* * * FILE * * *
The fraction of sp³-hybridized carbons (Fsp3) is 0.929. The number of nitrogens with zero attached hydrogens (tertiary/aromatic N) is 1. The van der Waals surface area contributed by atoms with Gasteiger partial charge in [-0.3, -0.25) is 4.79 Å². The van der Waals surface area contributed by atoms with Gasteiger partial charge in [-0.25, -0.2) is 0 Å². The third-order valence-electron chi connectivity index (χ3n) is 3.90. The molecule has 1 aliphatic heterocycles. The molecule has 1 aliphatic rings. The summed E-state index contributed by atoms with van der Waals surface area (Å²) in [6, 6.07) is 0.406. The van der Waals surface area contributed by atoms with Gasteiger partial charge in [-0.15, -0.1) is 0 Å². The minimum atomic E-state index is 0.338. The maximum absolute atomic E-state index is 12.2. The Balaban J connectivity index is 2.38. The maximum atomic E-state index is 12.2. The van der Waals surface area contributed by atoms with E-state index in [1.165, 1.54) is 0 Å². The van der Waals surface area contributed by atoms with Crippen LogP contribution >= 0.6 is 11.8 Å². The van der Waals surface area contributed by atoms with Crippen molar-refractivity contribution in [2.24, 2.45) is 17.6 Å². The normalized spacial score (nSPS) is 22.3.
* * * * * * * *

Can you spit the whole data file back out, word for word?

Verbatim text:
The fraction of sp³-hybridized carbons (Fsp3) is 0.929. The number of nitrogens with zero attached hydrogens (tertiary/aromatic N) is 1. The van der Waals surface area contributed by atoms with Gasteiger partial charge in [-0.3, -0.25) is 4.79 Å². The van der Waals surface area contributed by atoms with Gasteiger partial charge in [-0.25, -0.2) is 0 Å². The third-order valence-electron chi connectivity index (χ3n) is 3.90. The molecule has 1 aliphatic heterocycles. The molecule has 1 aliphatic rings. The summed E-state index contributed by atoms with van der Waals surface area (Å²) in [6, 6.07) is 0.406. The van der Waals surface area contributed by atoms with Gasteiger partial charge in [-0.15, -0.1) is 0 Å². The minimum atomic E-state index is 0.338. The maximum absolute atomic E-state index is 12.2. The Balaban J connectivity index is 2.38. The maximum atomic E-state index is 12.2. The van der Waals surface area contributed by atoms with E-state index in [1.165, 1.54) is 0 Å². The van der Waals surface area contributed by atoms with Crippen LogP contribution >= 0.6 is 11.8 Å². The van der Waals surface area contributed by atoms with Crippen molar-refractivity contribution in [2.24, 2.45) is 17.6 Å². The normalized spacial score (nSPS) is 22.3.